One hundred and seventy years ago on February 2, 1848 the Treaty of Guadalupe Hidalgo was signed between the United States and Mexico, thus ending the U.S.-Mexican War, or as known in Mexico, the War of North American Aggression. Ironically, the Treaty that cemented the United States as an imperialist nation was proclaimed by Congress on July 4, 1848. Perhaps as a symbolic gesture legitimizing the brutal act of aggression that allowed the United States to greatly expand its borders, the Treaty fulfilled the American obsession for Manifest destiny.
Whether through media, historical writing, or colloquial concepts such as “manifest destiny,” American spin doctors have been able to whitewash what otherwise was a land-grab and occupation of a sovereign country. Manifest Destiny, or the belief that Americans had the God-given right to rule from the Atlantic to the Pacific coast and from North Pole to South Pole, provided an indirect defense for American military aggression against Mexico. After all, this expansion was inevitable and was reflective of God’s will.  Who can argue with that view? The United States saw itself as the “City on the hill,” thus rules, morals, and/or ethics were inherent in it actions, or so goes the view.
Countering this self-righteous perspective were the experiences of veterans who served in combat during the war. Before becoming the leading general of Union troops during the Civil War, Ulysses S. Grant served as a junior officer during the U.S.-Mexico War.  In his latter years he reflected on his time in Mexico: “I was bitterly opposed to the measure, and to this day, regard the war, which resulted, as one of the most unjust ever waged by a stronger against a weaker nation.” (Ulysses S. Grant: Memoirs and Selected Letters Personal, Memoirs of U.S. Grant Selected Letter 1839-1865, 41) He added, “I do not think there was ever a more wicked war…I thought so at the time when I was a youngster, only I had not moral courage enough to resign.” (General Grant, 69) Grant like many other Americans saw the U.S.-Mexican War as an opportunistic act to widen American territory while also expanding the interests of the Southern slave states.
The war, which was the first American war fought in foreign territory, had unanticipated consequences for the U.S. The newly acquired territories rushed Americans into the divisive debate of whether to amplify slavery or not. The dispute proved to be too much to bear and just a dozen years later contributed to the outbreak of the Civil War. Mexico also continued a tumultuous path that included a civil war between liberals and conservatives and culminated in a French occupation between 1861-1867. Both countries suffered countless deaths from direct and indirect consequences of the U.S.-Mexican War.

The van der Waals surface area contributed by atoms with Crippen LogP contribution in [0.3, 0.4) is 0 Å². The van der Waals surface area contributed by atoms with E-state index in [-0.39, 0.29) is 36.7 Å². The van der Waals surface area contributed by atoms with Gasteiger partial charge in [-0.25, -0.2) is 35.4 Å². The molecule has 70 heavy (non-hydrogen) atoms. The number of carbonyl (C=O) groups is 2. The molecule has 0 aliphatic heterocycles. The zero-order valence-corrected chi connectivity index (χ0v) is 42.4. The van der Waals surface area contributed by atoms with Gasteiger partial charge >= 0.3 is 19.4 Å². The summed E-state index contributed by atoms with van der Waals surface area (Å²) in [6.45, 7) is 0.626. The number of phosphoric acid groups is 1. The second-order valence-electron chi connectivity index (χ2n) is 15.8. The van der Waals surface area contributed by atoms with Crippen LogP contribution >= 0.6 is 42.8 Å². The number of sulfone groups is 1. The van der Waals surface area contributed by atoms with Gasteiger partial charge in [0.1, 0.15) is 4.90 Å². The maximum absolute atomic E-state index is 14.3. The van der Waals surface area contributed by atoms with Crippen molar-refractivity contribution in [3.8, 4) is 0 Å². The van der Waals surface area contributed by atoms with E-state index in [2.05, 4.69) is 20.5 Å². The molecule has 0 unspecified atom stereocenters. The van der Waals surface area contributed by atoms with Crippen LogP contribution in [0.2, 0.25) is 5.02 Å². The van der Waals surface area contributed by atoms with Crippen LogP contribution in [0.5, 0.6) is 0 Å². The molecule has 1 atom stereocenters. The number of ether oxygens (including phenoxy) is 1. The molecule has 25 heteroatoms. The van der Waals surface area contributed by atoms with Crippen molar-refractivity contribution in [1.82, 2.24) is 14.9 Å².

Also deeply impacted by the U.S.-Mexican War were the thousands of new citizens throughout the Southwest that now had to adopt a new identity. Mexican Americans were born out of the Treaty of Guadalupe-Hidalgo and their conquest.  Yet, Mexican Americans were seen as foreigners on their homeland and the overwhelming majority lived as second-class citizens. Despite the Treaty of Guadalupe-Hidalgo securing the equality of Mexican Americans, given their history of honoring treaties Americans did not respect its terms. Even worse, the version that Congress ratified omitted Article X which had been previously agreed upon by both countries and that protected land grants that had been awarded throughout the Southwest by the Spanish crown and Mexican government.
During the 1960s, decedents of the Tierra Amarilla land grant among other land grants in New Mexico attempted to reclaim their properties. La Alianza Federal de Pueblos Libres, a group led by Reies Lopez Tijerina, attempted to appeal their claims to the American government. Notwithstanding the endless research efforts by Tijerina and his tireless organizing, the government did not acknowledge the group’s claims, leaving the land struggle alive and continuous.
 It is within this historical context that Chicanos emerge in the U.S. The Mexican American experience has a legacy of inequality, inequity, and poverty. This treatment starts with the Treaty of Guadalupe-Hidalgo and its unequal treatment of Mexican Americans and the lack of enforcement of its terms that subjugated Mexican Americans to a second-tier standing. Yet, despite the social, racial, and political strife, Mexican Americans continue to serve the U.S. in multiple capacities and remain loyal advocates of democracy. History is often murky and complex, and by not respecting the Treaty of Guadalupe-Hidalgo the U.S. not only further darkens its legacy, but continues a path of disparity, and perpetuates a nation divided.